Friday, March 22, 2013


Human nature is always wanting things to be better.  In our youth, we want a better gaming system, better sneakers, a better complexion, and usually, better parents.  College "agers" want a better dorm room or apartment, better professors, a better computer, and of course, better parents.  By the time we get married, we want a better house, a better car (or cars), a better career, better pay, and of course, better parents (that is because the ones we have are constantly telling us how to raise our kids).  But, there came a time in my life when I became content with what I had.  Why not?  I have a wife I have grown to appreciate, the kids, grandkids, and great grandkids all have a different address from ours, I am retired from a life of good jobs, we have enough money to enjoy a meal out three or four times a week, etc.  Life is good. 

And, even though things are not perfect, they are a lot better than earlier in life, or so most of us think.  But I would suggest that by the time we become satisfied, we have wasted a lifetime by being discontented.  How much better would our youth, our college years, those many years of working "for a living," have been if we had realized we were in the exact place God wanted us?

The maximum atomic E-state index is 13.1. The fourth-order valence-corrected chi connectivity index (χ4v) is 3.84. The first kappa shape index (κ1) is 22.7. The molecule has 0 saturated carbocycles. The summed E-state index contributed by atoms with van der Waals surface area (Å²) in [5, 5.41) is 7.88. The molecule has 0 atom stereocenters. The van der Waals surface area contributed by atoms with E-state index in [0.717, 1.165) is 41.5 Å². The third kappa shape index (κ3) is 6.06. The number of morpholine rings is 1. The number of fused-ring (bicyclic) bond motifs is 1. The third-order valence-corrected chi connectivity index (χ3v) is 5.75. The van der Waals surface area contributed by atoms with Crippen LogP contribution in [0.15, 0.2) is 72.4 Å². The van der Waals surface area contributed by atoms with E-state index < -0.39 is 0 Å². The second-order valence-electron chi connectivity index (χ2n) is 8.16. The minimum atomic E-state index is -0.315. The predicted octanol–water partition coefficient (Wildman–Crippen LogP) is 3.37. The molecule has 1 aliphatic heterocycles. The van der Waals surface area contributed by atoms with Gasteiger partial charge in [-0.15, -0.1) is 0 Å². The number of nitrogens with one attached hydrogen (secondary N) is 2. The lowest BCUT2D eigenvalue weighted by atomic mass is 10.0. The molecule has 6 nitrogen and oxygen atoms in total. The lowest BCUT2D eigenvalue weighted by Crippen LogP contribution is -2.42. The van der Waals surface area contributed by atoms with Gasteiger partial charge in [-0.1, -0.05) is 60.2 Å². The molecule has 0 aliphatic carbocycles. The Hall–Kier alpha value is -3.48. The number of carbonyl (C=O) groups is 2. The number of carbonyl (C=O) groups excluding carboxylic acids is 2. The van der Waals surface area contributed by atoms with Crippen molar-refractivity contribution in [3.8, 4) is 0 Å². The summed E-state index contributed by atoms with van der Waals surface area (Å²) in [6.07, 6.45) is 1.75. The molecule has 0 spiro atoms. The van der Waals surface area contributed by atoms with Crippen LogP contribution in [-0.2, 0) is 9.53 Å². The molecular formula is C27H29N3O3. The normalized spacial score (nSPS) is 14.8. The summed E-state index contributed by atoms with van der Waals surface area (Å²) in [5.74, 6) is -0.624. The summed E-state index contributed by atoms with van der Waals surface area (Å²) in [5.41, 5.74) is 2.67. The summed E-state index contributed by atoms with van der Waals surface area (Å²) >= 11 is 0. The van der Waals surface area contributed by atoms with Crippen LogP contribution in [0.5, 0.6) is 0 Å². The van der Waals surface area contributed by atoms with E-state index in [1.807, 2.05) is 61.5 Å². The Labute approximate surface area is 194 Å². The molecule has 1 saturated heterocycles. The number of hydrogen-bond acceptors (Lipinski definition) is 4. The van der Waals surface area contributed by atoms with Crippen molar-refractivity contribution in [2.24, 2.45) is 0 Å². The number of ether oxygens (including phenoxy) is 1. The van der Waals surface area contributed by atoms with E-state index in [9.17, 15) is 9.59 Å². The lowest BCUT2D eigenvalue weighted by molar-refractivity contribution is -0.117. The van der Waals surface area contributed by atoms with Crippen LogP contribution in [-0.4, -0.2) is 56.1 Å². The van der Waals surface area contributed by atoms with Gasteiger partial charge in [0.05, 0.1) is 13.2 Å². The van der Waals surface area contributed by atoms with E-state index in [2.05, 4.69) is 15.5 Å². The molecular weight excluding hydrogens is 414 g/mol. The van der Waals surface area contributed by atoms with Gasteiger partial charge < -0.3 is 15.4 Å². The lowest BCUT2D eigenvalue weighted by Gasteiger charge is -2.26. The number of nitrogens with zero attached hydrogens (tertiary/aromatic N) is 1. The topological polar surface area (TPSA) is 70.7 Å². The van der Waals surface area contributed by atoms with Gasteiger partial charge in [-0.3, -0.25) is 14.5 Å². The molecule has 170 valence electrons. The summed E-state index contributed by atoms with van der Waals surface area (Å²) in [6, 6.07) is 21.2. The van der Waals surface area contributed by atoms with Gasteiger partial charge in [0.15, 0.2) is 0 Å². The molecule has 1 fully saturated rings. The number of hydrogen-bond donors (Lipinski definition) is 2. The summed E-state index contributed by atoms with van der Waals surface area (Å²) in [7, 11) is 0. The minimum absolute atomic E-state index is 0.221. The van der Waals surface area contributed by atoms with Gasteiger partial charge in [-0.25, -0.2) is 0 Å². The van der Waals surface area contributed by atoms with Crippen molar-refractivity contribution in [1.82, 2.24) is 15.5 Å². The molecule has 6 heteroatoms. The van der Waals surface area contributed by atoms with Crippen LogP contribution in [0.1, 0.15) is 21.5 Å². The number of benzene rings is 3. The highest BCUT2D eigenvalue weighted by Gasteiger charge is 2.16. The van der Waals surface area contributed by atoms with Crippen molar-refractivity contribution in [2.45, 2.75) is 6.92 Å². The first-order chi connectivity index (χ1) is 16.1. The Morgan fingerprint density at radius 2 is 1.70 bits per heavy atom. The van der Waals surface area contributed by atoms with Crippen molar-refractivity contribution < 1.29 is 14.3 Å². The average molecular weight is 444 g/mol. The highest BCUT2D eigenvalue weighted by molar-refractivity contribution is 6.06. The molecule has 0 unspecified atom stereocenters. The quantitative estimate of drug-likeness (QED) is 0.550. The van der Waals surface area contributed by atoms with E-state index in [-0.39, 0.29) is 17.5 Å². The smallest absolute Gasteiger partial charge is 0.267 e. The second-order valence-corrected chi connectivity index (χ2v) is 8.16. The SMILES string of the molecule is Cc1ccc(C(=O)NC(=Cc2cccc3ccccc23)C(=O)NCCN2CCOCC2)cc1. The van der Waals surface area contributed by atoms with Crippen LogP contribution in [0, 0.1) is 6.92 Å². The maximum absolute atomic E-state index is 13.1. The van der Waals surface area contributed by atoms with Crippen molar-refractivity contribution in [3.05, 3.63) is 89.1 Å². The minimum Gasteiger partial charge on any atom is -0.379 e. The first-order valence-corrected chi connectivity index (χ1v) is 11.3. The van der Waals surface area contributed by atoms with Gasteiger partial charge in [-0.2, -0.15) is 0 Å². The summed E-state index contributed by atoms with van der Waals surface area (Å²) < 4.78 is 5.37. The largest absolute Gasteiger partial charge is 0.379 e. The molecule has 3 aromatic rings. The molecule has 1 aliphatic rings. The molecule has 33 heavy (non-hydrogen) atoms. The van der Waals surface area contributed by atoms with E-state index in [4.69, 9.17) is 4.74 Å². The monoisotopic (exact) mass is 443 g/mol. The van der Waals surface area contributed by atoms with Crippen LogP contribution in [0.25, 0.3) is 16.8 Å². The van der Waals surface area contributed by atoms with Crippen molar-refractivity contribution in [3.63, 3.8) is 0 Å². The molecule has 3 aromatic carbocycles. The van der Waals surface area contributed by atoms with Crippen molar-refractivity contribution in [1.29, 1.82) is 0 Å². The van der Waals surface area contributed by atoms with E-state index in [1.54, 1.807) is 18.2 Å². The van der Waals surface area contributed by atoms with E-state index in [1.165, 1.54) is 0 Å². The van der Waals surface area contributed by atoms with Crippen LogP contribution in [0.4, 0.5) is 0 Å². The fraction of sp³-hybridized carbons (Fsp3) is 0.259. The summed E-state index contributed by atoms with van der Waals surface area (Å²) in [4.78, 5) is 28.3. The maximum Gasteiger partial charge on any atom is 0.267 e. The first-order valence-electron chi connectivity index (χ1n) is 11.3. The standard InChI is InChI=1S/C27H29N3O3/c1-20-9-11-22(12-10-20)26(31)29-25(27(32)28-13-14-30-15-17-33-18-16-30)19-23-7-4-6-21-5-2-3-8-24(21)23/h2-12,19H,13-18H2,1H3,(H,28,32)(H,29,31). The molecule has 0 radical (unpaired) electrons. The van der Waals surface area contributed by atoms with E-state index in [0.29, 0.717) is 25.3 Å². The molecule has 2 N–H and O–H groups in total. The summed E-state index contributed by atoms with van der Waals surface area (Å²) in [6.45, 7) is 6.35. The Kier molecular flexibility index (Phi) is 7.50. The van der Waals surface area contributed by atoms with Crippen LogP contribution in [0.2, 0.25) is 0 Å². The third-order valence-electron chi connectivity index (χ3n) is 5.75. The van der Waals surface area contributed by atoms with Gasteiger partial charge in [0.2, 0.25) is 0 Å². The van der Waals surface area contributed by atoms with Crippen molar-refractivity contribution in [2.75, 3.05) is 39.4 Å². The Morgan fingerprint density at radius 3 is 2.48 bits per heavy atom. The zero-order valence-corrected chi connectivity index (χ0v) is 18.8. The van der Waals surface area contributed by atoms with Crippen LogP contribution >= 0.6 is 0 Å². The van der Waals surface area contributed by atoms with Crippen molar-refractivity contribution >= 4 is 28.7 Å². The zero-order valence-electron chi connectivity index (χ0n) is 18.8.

God's Word tells the born again believer to be content in all things, regardless of our age or our circumstances.  Luke 3:14 says, " content with your wages."  Philippians 4:11 says, "Not that I speak in respect of want: for I have learned, in whatsoever state I am, therewith to be content."  In 1 Timothy 6:8, we read, "And having food and raiment let us be therewith content." And in Hebrews 13:5, the writer says, " content with such things as ye have...."

Yes, contentment with what one has been given by God serves as a humble testimony of His grace toward us, and as a witness to His glory.  Proverbs 30:8-9 says, "Remove far from me vanity and lies: give me neither poverty nor riches; feed me with food convenient for me:  lest I be full, and deny thee, and say, Who is the LORD? or lest I be poor, and steal, and take the name of my God in vain."  And, if you are always wanting to better your circumstances, or you are disappointed in your spiritual growth, you must have forgotten whose job it is to make you like His Son (Phil. 1:6)!

Spiritual maturity comes when we realize we are exactly where God wants us to be!


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